Personality disorder - passive-aggressive

Alternative names 
Passive-aggressive personality disorder

Definition

Passive aggressive personality disorder is a chronic condition in which a person seems to acquiesce to the desires and needs of others, but actually passively resists them and becomes increasingly hostile and angry.

Note: psychiatrists no longer recognize this condition as an official diagnosis; however, the symptoms are problematic to many people and may be helped by professional attention, so we include it here.

Causes, incidence, and risk factors

The causes are unknown, but, like most personality disorders, a combination of genetic and environmental factors are probably responsible.

Symptoms

People with this disorder resent responsibility and show it through their behaviors rather than by open expression of their feelings. Procrastination, inefficiency, and forgetfulness are behaviors commonly used to avoid doing what they need to do or have been told by others must be done.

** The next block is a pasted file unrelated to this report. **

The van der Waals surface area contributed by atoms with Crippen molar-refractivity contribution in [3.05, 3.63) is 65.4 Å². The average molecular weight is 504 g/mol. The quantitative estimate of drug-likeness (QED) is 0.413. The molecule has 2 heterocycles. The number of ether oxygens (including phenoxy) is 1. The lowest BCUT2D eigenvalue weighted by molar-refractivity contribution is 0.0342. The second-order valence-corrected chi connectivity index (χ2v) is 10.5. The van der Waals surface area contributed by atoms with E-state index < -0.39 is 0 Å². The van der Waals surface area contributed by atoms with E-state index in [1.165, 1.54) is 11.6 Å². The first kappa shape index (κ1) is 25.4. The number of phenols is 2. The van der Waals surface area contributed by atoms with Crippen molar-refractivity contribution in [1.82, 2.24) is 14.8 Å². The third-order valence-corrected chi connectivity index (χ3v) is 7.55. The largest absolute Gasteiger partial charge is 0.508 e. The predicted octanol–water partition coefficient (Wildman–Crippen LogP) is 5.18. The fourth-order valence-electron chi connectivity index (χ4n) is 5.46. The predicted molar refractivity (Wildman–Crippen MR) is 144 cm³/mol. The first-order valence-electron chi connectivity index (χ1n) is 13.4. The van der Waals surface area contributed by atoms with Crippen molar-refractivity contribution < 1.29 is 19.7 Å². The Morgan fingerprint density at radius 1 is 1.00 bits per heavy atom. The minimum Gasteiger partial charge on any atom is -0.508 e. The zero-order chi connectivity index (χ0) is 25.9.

A person with this disorder may appear to comply with another’s wishes, and may even say that he wants to do what he has agreed to do, but the requested action is either performed too late to be helpful, performed in a way that is useless, or otherwise sabotaged to express anger about compliance that isn’t related verbally.

Signs and tests

Personality disorders are diagnosed by psychological evaluation and a careful history of the extent and time course of the symptoms. Some of the common signs of passive-aggressive personality disorder include:

     
  • Procrastination  
  • Intentional inefficiency  
  • Avoiding responsibility by claiming forgetfulness  
  • Complaining  
  • Blaming others  
  • Resentment  
  • Sullenness  
  • Does not express hostility or anger openly  
  • Fears authority  
  • Resists suggestions from others

Treatment

Counseling may be of value in helping the person identify and change the behavior.

Expectations (prognosis)

The outcome can be good with treatment.

Complications

     
  • Stunted career development despite good intelligence  
  • Alcohol Abuse or other drug abuse or dependence

Calling your health care provider

Call your health care provider if you or your child has symptoms suggestive of passive-aggressive personality disorder.

Johns Hopkins patient information

Last revised: December 6, 2012
by Simon D. Mitin, M.D.

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